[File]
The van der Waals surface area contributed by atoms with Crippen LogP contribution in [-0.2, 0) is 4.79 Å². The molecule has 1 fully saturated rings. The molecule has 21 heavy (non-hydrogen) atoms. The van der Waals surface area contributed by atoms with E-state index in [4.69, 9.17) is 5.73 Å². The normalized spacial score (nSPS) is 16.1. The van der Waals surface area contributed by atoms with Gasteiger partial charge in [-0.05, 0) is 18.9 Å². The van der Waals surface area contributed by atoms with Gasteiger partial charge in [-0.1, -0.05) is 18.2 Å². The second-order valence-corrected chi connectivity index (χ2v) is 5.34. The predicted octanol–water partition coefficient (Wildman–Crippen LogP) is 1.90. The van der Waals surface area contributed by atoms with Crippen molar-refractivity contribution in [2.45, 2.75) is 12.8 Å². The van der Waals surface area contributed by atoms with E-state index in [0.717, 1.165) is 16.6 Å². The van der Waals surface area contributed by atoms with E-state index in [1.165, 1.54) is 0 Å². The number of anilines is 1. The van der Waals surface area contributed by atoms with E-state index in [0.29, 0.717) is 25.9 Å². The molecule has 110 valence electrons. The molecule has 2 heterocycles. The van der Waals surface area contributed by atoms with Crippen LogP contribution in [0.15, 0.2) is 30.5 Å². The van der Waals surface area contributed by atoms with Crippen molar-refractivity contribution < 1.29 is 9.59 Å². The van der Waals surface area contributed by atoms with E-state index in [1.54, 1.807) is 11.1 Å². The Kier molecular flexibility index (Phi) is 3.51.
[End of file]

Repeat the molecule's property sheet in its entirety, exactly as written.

The van der Waals surface area contributed by atoms with Crippen LogP contribution in [-0.2, 0) is 4.79 Å². The molecule has 1 fully saturated rings. The molecule has 21 heavy (non-hydrogen) atoms. The van der Waals surface area contributed by atoms with E-state index in [4.69, 9.17) is 5.73 Å². The normalized spacial score (nSPS) is 16.1. The van der Waals surface area contributed by atoms with Gasteiger partial charge in [-0.05, 0) is 18.9 Å². The van der Waals surface area contributed by atoms with Gasteiger partial charge in [-0.1, -0.05) is 18.2 Å². The second-order valence-corrected chi connectivity index (χ2v) is 5.34. The predicted octanol–water partition coefficient (Wildman–Crippen LogP) is 1.90. The van der Waals surface area contributed by atoms with Crippen molar-refractivity contribution in [2.45, 2.75) is 12.8 Å². The van der Waals surface area contributed by atoms with E-state index in [0.717, 1.165) is 16.6 Å². The van der Waals surface area contributed by atoms with E-state index in [1.165, 1.54) is 0 Å². The number of anilines is 1. The van der Waals surface area contributed by atoms with E-state index in [0.29, 0.717) is 25.9 Å². The molecule has 110 valence electrons. The molecule has 2 heterocycles. The van der Waals surface area contributed by atoms with Crippen LogP contribution in [0.15, 0.2) is 30.5 Å². The van der Waals surface area contributed by atoms with Crippen molar-refractivity contribution < 1.29 is 9.59 Å². The van der Waals surface area contributed by atoms with E-state index in [1.54, 1.807) is 11.1 Å². The Kier molecular flexibility index (Phi) is 3.51.